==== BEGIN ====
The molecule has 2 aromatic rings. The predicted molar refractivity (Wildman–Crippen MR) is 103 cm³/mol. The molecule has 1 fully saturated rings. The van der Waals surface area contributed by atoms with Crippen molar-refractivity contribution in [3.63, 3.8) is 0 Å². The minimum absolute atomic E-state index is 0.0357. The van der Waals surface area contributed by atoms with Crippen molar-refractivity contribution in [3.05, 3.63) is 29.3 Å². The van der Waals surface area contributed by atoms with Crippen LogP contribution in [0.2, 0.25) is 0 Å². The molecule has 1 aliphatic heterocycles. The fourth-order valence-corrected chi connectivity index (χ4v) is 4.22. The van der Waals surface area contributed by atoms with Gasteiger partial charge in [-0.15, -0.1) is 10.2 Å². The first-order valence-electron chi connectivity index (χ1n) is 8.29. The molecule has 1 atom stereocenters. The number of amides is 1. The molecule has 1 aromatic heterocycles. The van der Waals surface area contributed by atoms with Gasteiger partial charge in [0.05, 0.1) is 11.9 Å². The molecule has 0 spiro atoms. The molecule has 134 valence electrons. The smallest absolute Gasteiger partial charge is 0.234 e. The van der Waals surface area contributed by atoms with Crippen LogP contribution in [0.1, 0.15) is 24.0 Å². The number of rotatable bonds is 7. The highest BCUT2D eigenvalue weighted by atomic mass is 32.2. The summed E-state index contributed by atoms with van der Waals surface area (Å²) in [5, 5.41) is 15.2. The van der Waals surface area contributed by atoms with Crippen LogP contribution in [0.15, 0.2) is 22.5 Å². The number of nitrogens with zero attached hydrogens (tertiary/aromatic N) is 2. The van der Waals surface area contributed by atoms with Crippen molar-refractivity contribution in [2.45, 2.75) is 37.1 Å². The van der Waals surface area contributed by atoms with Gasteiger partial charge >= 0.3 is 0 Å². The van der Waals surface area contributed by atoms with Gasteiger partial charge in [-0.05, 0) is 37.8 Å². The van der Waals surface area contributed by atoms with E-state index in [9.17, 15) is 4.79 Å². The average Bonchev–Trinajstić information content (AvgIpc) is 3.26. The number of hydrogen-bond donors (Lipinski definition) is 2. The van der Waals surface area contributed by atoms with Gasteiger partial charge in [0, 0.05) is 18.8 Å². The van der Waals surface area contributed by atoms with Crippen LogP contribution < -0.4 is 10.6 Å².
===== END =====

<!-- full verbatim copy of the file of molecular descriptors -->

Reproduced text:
The molecule has 2 aromatic rings. The predicted molar refractivity (Wildman–Crippen MR) is 103 cm³/mol. The molecule has 1 fully saturated rings. The van der Waals surface area contributed by atoms with Crippen molar-refractivity contribution in [3.63, 3.8) is 0 Å². The minimum absolute atomic E-state index is 0.0357. The van der Waals surface area contributed by atoms with Crippen molar-refractivity contribution in [3.05, 3.63) is 29.3 Å². The van der Waals surface area contributed by atoms with Crippen LogP contribution in [0.2, 0.25) is 0 Å². The molecule has 1 aliphatic heterocycles. The fourth-order valence-corrected chi connectivity index (χ4v) is 4.22. The van der Waals surface area contributed by atoms with Gasteiger partial charge in [-0.15, -0.1) is 10.2 Å². The first-order valence-electron chi connectivity index (χ1n) is 8.29. The molecule has 1 atom stereocenters. The number of amides is 1. The molecule has 1 aromatic heterocycles. The van der Waals surface area contributed by atoms with Gasteiger partial charge in [0.05, 0.1) is 11.9 Å². The molecule has 0 spiro atoms. The molecule has 134 valence electrons. The smallest absolute Gasteiger partial charge is 0.234 e. The van der Waals surface area contributed by atoms with Crippen LogP contribution in [0.1, 0.15) is 24.0 Å². The number of rotatable bonds is 7. The highest BCUT2D eigenvalue weighted by atomic mass is 32.2. The summed E-state index contributed by atoms with van der Waals surface area (Å²) in [5, 5.41) is 15.2. The van der Waals surface area contributed by atoms with Crippen LogP contribution in [0.15, 0.2) is 22.5 Å². The number of nitrogens with zero attached hydrogens (tertiary/aromatic N) is 2. The van der Waals surface area contributed by atoms with Crippen molar-refractivity contribution in [2.45, 2.75) is 37.1 Å². The van der Waals surface area contributed by atoms with Gasteiger partial charge >= 0.3 is 0 Å². The van der Waals surface area contributed by atoms with Gasteiger partial charge in [-0.05, 0) is 37.8 Å². The van der Waals surface area contributed by atoms with E-state index in [9.17, 15) is 4.79 Å². The average Bonchev–Trinajstić information content (AvgIpc) is 3.26. The number of hydrogen-bond donors (Lipinski definition) is 2. The van der Waals surface area contributed by atoms with Gasteiger partial charge in [0, 0.05) is 18.8 Å². The van der Waals surface area contributed by atoms with Crippen LogP contribution < -0.4 is 10.6 Å².